For those who’ve been living under a bauble, Love Actually is a classic 2003 Christmas rom-com following multiple overlapping storylines. These range from the pure romance of Colin Firth learning Portuguese to communicate with the woman he loves, to the heart breaking moment when Emma Thompson realises that Alan Rickman bought a necklace for another woman (beastly behaviour). But we all know that the best storyline in the film is, objectively, Hugh Grant’s.
Grant plays the country’s new prime minister David but, shock horror, he’s single. Then he meets his secretary Natalie (Martine McCutheon), who charms him with some foul language. Grant is nervous and spends some time trying to work up the nerve to talk to her, eventually offering the all-too seductive prospect of having her fat-shaming ex-boyfriend killed by the SAS.
But then the American President comes to visit, and David stands up to him at a press conference – not because he steamrolls over British governmental policy at the peak of the War on Terror, but instead because he necks off with Natalie. David fires Natalie out of jealousy, but a Christmas card from her melts his heart and he goes out to get her.
The storyline is well-trodden, but it sets itself apart from the Hallmark brand of Christmas film in a few key ways.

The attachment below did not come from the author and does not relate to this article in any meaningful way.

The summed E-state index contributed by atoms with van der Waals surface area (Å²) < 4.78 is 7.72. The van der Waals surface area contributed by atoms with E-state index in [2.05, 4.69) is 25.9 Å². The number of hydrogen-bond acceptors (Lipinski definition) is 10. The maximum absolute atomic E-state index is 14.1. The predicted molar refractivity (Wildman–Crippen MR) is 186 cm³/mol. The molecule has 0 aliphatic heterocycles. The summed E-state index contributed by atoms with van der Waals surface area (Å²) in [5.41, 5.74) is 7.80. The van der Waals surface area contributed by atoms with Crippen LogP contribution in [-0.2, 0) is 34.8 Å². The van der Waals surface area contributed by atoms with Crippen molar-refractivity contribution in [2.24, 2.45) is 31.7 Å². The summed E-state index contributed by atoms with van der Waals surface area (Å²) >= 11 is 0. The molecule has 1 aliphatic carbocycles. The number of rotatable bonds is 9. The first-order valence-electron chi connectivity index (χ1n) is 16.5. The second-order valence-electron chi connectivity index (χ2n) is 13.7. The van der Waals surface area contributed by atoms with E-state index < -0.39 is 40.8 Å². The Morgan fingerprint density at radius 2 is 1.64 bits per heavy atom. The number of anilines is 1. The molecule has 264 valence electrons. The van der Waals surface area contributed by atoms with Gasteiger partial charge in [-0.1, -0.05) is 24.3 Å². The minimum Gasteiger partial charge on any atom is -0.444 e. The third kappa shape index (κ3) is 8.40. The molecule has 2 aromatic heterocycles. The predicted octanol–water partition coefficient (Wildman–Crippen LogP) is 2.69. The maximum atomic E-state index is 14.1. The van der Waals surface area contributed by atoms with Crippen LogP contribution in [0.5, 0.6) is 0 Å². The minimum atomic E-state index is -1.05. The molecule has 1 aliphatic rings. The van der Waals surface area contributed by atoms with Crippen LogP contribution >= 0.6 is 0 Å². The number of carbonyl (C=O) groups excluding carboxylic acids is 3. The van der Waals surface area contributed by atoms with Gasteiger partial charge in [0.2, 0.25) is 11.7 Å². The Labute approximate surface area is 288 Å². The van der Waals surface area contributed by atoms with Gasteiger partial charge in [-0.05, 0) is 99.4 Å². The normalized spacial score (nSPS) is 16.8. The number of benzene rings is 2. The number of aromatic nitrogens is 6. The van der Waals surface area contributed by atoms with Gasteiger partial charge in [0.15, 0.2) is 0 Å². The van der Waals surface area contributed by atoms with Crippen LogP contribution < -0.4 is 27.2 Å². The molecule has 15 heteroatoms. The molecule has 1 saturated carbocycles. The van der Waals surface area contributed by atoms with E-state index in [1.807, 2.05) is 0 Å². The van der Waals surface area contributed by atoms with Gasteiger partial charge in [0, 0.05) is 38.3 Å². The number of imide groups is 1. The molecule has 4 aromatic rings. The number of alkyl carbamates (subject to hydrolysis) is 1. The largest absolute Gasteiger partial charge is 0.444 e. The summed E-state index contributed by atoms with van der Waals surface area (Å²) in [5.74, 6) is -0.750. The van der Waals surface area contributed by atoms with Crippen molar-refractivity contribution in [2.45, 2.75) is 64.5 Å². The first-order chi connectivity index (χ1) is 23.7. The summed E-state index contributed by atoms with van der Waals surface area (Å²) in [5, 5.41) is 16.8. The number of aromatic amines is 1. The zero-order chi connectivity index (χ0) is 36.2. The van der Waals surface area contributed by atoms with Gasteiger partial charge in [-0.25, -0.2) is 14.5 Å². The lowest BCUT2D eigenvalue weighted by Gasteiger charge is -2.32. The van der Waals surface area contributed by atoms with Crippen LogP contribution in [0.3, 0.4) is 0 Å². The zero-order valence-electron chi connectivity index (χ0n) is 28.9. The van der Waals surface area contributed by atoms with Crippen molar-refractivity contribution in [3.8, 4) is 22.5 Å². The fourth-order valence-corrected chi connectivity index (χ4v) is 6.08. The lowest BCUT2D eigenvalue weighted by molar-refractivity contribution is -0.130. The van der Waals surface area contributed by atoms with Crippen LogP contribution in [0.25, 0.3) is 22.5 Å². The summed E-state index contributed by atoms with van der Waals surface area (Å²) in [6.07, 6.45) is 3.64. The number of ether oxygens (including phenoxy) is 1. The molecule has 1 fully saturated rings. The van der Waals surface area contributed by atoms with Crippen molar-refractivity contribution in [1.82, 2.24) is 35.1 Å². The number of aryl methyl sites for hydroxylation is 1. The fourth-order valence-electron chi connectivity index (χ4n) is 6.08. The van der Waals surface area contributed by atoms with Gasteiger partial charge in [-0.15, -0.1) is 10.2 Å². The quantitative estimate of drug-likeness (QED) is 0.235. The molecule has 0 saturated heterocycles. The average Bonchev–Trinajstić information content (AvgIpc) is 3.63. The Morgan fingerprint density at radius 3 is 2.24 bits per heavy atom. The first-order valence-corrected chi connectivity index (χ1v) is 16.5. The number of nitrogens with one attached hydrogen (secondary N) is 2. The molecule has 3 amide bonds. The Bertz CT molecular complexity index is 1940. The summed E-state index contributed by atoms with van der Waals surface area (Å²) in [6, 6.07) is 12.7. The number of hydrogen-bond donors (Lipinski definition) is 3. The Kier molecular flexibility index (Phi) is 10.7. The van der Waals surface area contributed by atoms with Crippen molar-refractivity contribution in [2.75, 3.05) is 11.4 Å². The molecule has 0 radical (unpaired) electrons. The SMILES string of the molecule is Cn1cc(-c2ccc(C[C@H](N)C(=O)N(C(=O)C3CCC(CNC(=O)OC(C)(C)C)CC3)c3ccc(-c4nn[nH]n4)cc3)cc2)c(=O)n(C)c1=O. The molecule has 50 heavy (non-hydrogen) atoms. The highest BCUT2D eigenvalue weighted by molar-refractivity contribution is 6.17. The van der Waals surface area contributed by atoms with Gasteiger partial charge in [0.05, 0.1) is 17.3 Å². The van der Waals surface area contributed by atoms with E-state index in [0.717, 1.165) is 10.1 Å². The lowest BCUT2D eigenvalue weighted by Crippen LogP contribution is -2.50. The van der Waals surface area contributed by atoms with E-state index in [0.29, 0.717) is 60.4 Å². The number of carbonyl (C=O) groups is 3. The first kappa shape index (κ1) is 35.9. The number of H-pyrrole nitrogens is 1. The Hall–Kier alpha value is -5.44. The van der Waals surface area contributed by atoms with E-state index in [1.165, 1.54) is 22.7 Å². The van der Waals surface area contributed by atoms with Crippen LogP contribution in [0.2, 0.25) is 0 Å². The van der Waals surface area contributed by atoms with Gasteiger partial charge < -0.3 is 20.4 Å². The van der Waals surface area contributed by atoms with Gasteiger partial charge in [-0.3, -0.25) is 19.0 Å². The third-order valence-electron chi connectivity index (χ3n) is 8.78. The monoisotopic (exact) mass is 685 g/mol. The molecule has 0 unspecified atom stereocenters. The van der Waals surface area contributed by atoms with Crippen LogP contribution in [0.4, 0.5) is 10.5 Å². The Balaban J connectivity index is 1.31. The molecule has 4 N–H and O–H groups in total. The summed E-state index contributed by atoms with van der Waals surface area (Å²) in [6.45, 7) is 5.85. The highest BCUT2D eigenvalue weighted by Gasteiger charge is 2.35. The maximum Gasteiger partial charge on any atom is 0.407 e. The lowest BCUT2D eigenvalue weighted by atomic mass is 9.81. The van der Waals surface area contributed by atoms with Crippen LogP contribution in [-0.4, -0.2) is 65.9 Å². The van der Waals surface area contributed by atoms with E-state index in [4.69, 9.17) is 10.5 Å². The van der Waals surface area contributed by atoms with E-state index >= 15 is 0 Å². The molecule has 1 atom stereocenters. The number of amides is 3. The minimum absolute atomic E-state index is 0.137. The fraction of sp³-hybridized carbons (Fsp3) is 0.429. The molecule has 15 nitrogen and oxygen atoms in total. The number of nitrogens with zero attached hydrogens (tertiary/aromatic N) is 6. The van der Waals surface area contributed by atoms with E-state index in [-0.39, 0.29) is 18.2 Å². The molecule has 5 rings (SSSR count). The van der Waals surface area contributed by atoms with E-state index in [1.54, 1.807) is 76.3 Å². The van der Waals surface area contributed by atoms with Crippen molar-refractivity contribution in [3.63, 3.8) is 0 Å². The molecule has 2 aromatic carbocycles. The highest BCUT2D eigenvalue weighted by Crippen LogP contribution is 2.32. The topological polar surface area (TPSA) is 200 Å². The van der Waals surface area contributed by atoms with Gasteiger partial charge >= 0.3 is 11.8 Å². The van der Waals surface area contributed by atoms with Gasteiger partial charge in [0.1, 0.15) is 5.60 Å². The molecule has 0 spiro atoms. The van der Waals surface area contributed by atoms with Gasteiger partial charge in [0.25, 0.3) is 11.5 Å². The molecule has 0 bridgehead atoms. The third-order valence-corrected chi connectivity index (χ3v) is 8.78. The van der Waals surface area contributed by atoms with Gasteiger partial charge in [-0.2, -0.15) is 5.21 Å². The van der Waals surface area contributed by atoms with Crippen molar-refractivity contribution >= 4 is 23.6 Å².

The first is just how iconic it is. The dance scene springs to mind in particular, and it’s shareability in meme culture means that even those who haven’t seen the film will at least be aware that there is a Hugh Grant dance scene in Love Actually. I would be shocked if none of the four prime ministers the country has seen since the release of this film had recreated the dance in Downing Street. My money is on Theresa May.
The dialogue also plays an important role. It adds so much humour to the storyline, especially given its delivery by the actors. Natalie’s mum, for example said she spent ages making the octopus costume for the nativity because “eight is a lot of legs, David”. Or Grant’s pitch-perfect delivery of “Oooh, would we call her chubby?”
The relative lightness of the storyline adds to its charm. Yes, David and Natalie have a little tiff because of her mooching off with the president, but we all know that they’re made for each other. In some films, this could be sickly, but when contrasted with Thompson suppressing her tears to the tune of Joni Mitchell or trying to hold it together at the Christmas pageant, it’s just a relief to see it work out well for someone.
All these ingredients make it the perfect Christmas love story. Others have sweet endings. Liam Neeson’s 10-year-old stepson running through very questionable airport security to say goodbye to the love of his life, for example. Or the aforementioned Firth storyline, where we see people who can hardly talk to each other learn to communicate. But Grant’s story is the most iconic and well-loved for a reason. It is the best, actually.